This is definitely not The Neverending Story!

This story was probably read sometime in the last millennium (possibly in the 1980s) in a science fiction or fantasy magazine that probably had large pages like most fanzines. It could have have been a fanzine but I think it was a professional magazine.

The young protagonist in the story whose name I forget spent months or years at the court of the fictional child Empress Y'golnac, or however her named was spelled, (reigning over a fictional empire whose name I forget) long enough that she may have become the teen Empress Y'golnac or even the adult Empress Y'golnac. And I don't remember if the protagonist ever met the empress.

The story may have been part of a series since I remember that at the end the protagonist departed the court and it was said that his education was complete. I remember thinking that his education to become a wandering rouge, swashbuckler, thief, assassin, adventurer, or mercenary seemed rather complete, but his education to become a wandering philosopher, tradesman, scholar, missionary, wizard, or any sort of a good and useful person, seemed woefully incomplete.


It's possible this is the first story from Samuel R. Delany's collection Tales of Nevèrÿon. If so the child empress' name is Ynelgo and the youth's name is Gorgik.

The story The Tale of Gorgik is much the same as you describe. The summary on Wikipedia is:

In his youth Gorgik is one of the “brown, respectable” people of Kolhari, the major port of Nevèrÿon. When he is sixteen, because of a radical takeover of the government, Gorgik is captured and taken as a slave to work in an obsidian mine—not all the slaves are blond, blue-eyed barbarians. But the ones who are darker-skinned generally fare better than those who are not. Soon Gorgik is a mine foreman. When he is twenty-one, Gorgik is purchased by the Vizerine Myrgot as her lover and is taken to live in the castle of the Child Empress Ynelgo, back in Kolhari, where he gets his first taste of the advantages (and disadvantages) of life among royalty. Eventually the Vizerine frees him and secures him a commission in the army. Finally, however, Gorgik becomes an outlaw, for a while even working as a guard for a slave pen. But he is so disgusted by what he sees there that he goes back to being an outlaw, working to free all the slaves of Nevèrÿon, no matter their color. To this end, he makes use of some of the friendships he made while living at the court.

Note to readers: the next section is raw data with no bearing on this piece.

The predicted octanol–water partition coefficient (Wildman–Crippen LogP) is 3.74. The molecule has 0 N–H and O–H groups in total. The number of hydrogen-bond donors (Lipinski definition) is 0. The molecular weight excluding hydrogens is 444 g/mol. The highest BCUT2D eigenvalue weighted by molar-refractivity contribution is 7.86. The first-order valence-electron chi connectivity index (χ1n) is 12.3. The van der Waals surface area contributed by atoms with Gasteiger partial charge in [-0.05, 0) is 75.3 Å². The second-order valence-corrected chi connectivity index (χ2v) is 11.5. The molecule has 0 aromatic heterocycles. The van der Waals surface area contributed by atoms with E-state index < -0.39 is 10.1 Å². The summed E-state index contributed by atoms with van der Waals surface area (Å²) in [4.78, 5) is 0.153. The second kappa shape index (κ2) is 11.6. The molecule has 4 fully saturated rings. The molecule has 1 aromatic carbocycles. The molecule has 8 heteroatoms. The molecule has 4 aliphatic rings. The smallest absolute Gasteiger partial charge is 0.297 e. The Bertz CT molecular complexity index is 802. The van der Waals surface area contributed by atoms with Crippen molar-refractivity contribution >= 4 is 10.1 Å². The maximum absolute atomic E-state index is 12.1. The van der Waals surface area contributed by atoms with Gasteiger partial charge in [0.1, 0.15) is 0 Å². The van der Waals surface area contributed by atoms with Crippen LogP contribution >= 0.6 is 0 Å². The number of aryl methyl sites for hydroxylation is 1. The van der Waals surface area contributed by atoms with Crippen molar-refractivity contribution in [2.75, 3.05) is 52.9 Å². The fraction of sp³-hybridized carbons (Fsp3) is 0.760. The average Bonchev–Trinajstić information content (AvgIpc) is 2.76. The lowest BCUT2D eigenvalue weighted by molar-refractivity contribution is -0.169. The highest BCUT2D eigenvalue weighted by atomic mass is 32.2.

So it contains all the elements you describe.

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  • Good work. I guess my memory of where I read is a little wrong. I'm pretty sure I didn't read Tales of Neveryon so I probably read "The Tale of Gorgik" in its first publcation in Asimov's SF Adventure Magazine, summer 1979. – M. A. Golding Feb 2 '19 at 17:12

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